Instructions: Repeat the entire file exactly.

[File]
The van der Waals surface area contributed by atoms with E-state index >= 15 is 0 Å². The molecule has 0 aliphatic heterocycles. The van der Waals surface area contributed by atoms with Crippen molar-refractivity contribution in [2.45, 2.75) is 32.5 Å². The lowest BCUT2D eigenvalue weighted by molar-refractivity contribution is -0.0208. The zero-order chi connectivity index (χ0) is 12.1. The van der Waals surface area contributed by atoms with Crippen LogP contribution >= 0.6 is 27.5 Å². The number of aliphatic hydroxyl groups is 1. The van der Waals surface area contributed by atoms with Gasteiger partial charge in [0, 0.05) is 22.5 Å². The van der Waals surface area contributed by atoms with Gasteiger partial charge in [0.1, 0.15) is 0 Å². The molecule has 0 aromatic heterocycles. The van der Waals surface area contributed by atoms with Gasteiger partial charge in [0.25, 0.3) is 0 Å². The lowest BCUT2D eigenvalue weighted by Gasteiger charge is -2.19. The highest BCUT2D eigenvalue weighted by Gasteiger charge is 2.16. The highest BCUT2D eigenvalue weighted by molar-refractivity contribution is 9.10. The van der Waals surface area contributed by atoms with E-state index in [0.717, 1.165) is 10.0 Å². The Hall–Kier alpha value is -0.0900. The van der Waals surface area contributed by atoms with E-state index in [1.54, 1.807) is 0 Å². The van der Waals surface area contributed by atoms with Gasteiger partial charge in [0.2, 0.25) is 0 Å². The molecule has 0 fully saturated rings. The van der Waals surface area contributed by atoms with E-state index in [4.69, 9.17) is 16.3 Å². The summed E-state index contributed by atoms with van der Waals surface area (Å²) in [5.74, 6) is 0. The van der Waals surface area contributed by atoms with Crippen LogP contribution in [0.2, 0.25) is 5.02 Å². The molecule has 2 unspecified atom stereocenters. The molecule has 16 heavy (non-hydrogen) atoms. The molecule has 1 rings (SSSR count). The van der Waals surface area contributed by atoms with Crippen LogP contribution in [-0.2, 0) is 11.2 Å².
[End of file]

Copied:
The van der Waals surface area contributed by atoms with E-state index >= 15 is 0 Å². The molecule has 0 aliphatic heterocycles. The van der Waals surface area contributed by atoms with Crippen molar-refractivity contribution in [2.45, 2.75) is 32.5 Å². The lowest BCUT2D eigenvalue weighted by molar-refractivity contribution is -0.0208. The zero-order chi connectivity index (χ0) is 12.1. The van der Waals surface area contributed by atoms with Crippen LogP contribution >= 0.6 is 27.5 Å². The number of aliphatic hydroxyl groups is 1. The van der Waals surface area contributed by atoms with Gasteiger partial charge in [0, 0.05) is 22.5 Å². The van der Waals surface area contributed by atoms with Gasteiger partial charge in [0.1, 0.15) is 0 Å². The molecule has 0 aromatic heterocycles. The van der Waals surface area contributed by atoms with Gasteiger partial charge in [0.25, 0.3) is 0 Å². The lowest BCUT2D eigenvalue weighted by Gasteiger charge is -2.19. The highest BCUT2D eigenvalue weighted by Gasteiger charge is 2.16. The highest BCUT2D eigenvalue weighted by molar-refractivity contribution is 9.10. The van der Waals surface area contributed by atoms with E-state index in [0.717, 1.165) is 10.0 Å². The Hall–Kier alpha value is -0.0900. The van der Waals surface area contributed by atoms with E-state index in [1.54, 1.807) is 0 Å². The van der Waals surface area contributed by atoms with Gasteiger partial charge in [0.2, 0.25) is 0 Å². The molecule has 0 fully saturated rings. The van der Waals surface area contributed by atoms with E-state index in [4.69, 9.17) is 16.3 Å². The summed E-state index contributed by atoms with van der Waals surface area (Å²) in [5.74, 6) is 0. The van der Waals surface area contributed by atoms with Crippen LogP contribution in [0.2, 0.25) is 5.02 Å². The molecule has 2 unspecified atom stereocenters. The molecule has 16 heavy (non-hydrogen) atoms. The molecule has 1 rings (SSSR count). The van der Waals surface area contributed by atoms with Crippen LogP contribution in [-0.2, 0) is 11.2 Å².